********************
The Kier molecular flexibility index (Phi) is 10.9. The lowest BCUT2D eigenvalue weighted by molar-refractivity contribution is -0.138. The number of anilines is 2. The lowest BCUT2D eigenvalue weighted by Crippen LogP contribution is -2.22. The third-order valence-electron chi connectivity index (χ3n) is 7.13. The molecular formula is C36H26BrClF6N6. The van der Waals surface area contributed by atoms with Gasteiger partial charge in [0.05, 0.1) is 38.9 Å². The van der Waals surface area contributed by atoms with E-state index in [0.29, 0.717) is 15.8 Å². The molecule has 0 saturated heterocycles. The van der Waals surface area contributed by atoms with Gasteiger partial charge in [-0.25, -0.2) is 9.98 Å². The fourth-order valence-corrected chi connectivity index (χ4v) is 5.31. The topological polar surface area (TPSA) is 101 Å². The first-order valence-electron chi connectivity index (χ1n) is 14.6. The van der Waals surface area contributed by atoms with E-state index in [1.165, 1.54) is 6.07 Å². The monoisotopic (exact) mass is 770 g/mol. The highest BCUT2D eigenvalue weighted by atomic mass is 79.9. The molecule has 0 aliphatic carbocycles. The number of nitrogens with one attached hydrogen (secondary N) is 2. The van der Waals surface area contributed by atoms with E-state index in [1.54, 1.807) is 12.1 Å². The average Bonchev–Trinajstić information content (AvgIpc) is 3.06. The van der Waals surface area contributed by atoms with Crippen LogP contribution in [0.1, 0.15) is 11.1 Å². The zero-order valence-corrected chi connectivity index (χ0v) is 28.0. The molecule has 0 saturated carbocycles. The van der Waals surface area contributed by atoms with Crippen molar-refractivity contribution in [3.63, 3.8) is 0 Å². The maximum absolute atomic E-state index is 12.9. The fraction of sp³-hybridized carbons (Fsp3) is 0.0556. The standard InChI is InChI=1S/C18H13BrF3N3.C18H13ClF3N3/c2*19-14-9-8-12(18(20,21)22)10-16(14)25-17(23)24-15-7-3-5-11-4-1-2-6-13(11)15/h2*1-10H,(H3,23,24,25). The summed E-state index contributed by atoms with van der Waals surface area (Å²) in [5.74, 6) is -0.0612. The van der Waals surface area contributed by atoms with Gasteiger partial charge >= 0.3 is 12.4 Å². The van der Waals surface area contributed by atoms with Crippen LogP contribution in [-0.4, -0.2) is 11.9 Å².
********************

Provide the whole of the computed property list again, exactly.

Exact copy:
The Kier molecular flexibility index (Phi) is 10.9. The lowest BCUT2D eigenvalue weighted by molar-refractivity contribution is -0.138. The number of anilines is 2. The lowest BCUT2D eigenvalue weighted by Crippen LogP contribution is -2.22. The third-order valence-electron chi connectivity index (χ3n) is 7.13. The molecular formula is C36H26BrClF6N6. The van der Waals surface area contributed by atoms with Gasteiger partial charge in [0.05, 0.1) is 38.9 Å². The van der Waals surface area contributed by atoms with E-state index in [0.29, 0.717) is 15.8 Å². The molecule has 0 saturated heterocycles. The van der Waals surface area contributed by atoms with Gasteiger partial charge in [-0.25, -0.2) is 9.98 Å². The fourth-order valence-corrected chi connectivity index (χ4v) is 5.31. The topological polar surface area (TPSA) is 101 Å². The first-order valence-electron chi connectivity index (χ1n) is 14.6. The van der Waals surface area contributed by atoms with E-state index in [1.165, 1.54) is 6.07 Å². The monoisotopic (exact) mass is 770 g/mol. The highest BCUT2D eigenvalue weighted by atomic mass is 79.9. The molecule has 0 aliphatic carbocycles. The number of nitrogens with one attached hydrogen (secondary N) is 2. The van der Waals surface area contributed by atoms with E-state index in [1.54, 1.807) is 12.1 Å². The average Bonchev–Trinajstić information content (AvgIpc) is 3.06. The van der Waals surface area contributed by atoms with Crippen LogP contribution in [0.1, 0.15) is 11.1 Å². The zero-order valence-corrected chi connectivity index (χ0v) is 28.0. The molecule has 0 saturated carbocycles. The van der Waals surface area contributed by atoms with Crippen molar-refractivity contribution in [3.63, 3.8) is 0 Å². The maximum absolute atomic E-state index is 12.9. The fraction of sp³-hybridized carbons (Fsp3) is 0.0556. The standard InChI is InChI=1S/C18H13BrF3N3.C18H13ClF3N3/c2*19-14-9-8-12(18(20,21)22)10-16(14)25-17(23)24-15-7-3-5-11-4-1-2-6-13(11)15/h2*1-10H,(H3,23,24,25). The summed E-state index contributed by atoms with van der Waals surface area (Å²) in [5.74, 6) is -0.0612. The van der Waals surface area contributed by atoms with Gasteiger partial charge >= 0.3 is 12.4 Å². The van der Waals surface area contributed by atoms with Crippen LogP contribution in [-0.4, -0.2) is 11.9 Å².